Wednesday, January 08, 2014

C# : Cross site scripting and quotes

Busy developing a web site (ASP.NET, C#, Windows Forms, .NET Framework 4) and I got some security gurus to help do some security / penetration testing.

The site has some forms where you enter user details into text boxes. This is stored in a DB. You can search for users and the results are displayed in a grid e.g. first name, last name, email, roles etc.

So if you entered some Javascript into the last name text box e.g.

script Alert ('XSS error'); /script

(insert your own angle brackets!)

this would be written to the DB and when the grid displayed the next tine, you would see the Alert - the dreaded XSS syndrome.

Microsoft has a library to handle this - the somewhat maligned AntiXSS.

This has methods for HTML encoding, CSS encoding, URL encoding, injection etc.

So e.g. you can use:

AntiXssEncoder.HtmlEncode(lastname, true);

If someone types:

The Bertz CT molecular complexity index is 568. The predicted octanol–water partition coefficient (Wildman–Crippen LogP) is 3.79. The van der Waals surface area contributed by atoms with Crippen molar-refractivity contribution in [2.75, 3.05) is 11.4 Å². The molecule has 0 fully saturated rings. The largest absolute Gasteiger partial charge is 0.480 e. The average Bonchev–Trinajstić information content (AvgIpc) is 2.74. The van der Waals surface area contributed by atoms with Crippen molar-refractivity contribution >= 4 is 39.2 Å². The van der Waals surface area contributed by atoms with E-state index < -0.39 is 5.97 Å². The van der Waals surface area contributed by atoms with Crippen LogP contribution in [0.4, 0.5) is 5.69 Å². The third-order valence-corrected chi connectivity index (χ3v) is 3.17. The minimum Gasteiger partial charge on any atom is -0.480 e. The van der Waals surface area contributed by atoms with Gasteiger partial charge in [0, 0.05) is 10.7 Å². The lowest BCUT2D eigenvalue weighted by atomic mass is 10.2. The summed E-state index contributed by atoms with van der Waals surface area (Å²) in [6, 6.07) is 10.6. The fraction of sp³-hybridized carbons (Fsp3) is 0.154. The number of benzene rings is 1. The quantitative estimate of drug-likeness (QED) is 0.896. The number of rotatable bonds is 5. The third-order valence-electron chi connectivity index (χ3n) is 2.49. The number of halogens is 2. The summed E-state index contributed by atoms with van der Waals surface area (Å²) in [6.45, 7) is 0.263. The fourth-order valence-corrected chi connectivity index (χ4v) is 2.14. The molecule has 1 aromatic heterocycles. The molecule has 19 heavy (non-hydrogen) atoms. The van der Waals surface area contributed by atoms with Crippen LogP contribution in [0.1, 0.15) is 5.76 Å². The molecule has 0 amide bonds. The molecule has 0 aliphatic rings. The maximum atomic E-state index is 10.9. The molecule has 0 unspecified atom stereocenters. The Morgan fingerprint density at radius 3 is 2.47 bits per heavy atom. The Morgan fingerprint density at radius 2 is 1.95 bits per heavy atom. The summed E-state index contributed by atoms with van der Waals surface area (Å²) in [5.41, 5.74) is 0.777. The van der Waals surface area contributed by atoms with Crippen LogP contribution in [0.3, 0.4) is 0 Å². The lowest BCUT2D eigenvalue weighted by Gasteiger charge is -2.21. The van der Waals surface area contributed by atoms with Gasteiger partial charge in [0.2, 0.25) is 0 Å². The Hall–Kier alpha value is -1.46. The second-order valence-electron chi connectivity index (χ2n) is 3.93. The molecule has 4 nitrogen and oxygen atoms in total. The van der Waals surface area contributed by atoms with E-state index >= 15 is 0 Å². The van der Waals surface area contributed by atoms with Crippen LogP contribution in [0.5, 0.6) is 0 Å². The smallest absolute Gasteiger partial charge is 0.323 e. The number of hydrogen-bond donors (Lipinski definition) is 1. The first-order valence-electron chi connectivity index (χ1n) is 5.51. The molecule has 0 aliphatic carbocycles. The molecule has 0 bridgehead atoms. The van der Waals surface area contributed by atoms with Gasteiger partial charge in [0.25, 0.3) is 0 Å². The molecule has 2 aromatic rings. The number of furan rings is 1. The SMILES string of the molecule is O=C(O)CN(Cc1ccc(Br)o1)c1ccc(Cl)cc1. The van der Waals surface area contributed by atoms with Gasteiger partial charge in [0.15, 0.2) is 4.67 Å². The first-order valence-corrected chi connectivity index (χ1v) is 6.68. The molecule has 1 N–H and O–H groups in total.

script Alert ('XSS error'); /script

as a last name, this is encoded as:
<script>Alert (‘XSS Error’);</script>

which is harmless.

Now that's all well and good but you will note from the above that the single quote "'" is also encoded.

So what happens when you have someone with a name of O'Reilly?

Bad stuff happens - that's what!

What is saved is:


There are many Google hits around the fact that the library is actually too strict etc. etc.

What I do is after the encoding, is:

lastname.Replace("& # 3 9 ;''", "'");     // Remove the spaces

So it's back to the single quote.

 You could also use something like:

Sanitizer.GetSafeHtmlFragment (lastname);

which removes a few HTML elements like script - so in this case there's just an empty string.

And for injection e.g. LDAP, you can use:



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